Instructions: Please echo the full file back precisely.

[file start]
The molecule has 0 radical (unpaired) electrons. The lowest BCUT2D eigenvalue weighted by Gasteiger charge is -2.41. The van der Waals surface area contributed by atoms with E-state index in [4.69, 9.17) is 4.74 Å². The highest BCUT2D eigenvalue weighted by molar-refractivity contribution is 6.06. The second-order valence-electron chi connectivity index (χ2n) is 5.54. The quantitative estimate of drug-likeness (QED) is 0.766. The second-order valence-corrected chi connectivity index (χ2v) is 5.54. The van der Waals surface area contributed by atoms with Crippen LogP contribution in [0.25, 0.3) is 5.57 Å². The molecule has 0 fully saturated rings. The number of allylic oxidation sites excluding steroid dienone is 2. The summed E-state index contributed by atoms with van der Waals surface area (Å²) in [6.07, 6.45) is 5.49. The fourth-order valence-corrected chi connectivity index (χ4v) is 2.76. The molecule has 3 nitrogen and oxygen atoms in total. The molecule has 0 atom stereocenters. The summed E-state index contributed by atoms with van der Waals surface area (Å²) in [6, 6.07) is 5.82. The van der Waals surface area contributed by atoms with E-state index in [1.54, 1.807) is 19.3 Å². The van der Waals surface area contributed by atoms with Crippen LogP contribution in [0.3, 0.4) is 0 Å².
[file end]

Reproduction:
The molecule has 0 radical (unpaired) electrons. The lowest BCUT2D eigenvalue weighted by Gasteiger charge is -2.41. The van der Waals surface area contributed by atoms with E-state index in [4.69, 9.17) is 4.74 Å². The highest BCUT2D eigenvalue weighted by molar-refractivity contribution is 6.06. The second-order valence-electron chi connectivity index (χ2n) is 5.54. The quantitative estimate of drug-likeness (QED) is 0.766. The second-order valence-corrected chi connectivity index (χ2v) is 5.54. The van der Waals surface area contributed by atoms with Crippen LogP contribution in [0.25, 0.3) is 5.57 Å². The molecule has 0 fully saturated rings. The number of allylic oxidation sites excluding steroid dienone is 2. The summed E-state index contributed by atoms with van der Waals surface area (Å²) in [6.07, 6.45) is 5.49. The fourth-order valence-corrected chi connectivity index (χ4v) is 2.76. The molecule has 3 nitrogen and oxygen atoms in total. The molecule has 0 atom stereocenters. The summed E-state index contributed by atoms with van der Waals surface area (Å²) in [6, 6.07) is 5.82. The van der Waals surface area contributed by atoms with E-state index in [1.54, 1.807) is 19.3 Å². The van der Waals surface area contributed by atoms with Crippen LogP contribution in [0.3, 0.4) is 0 Å².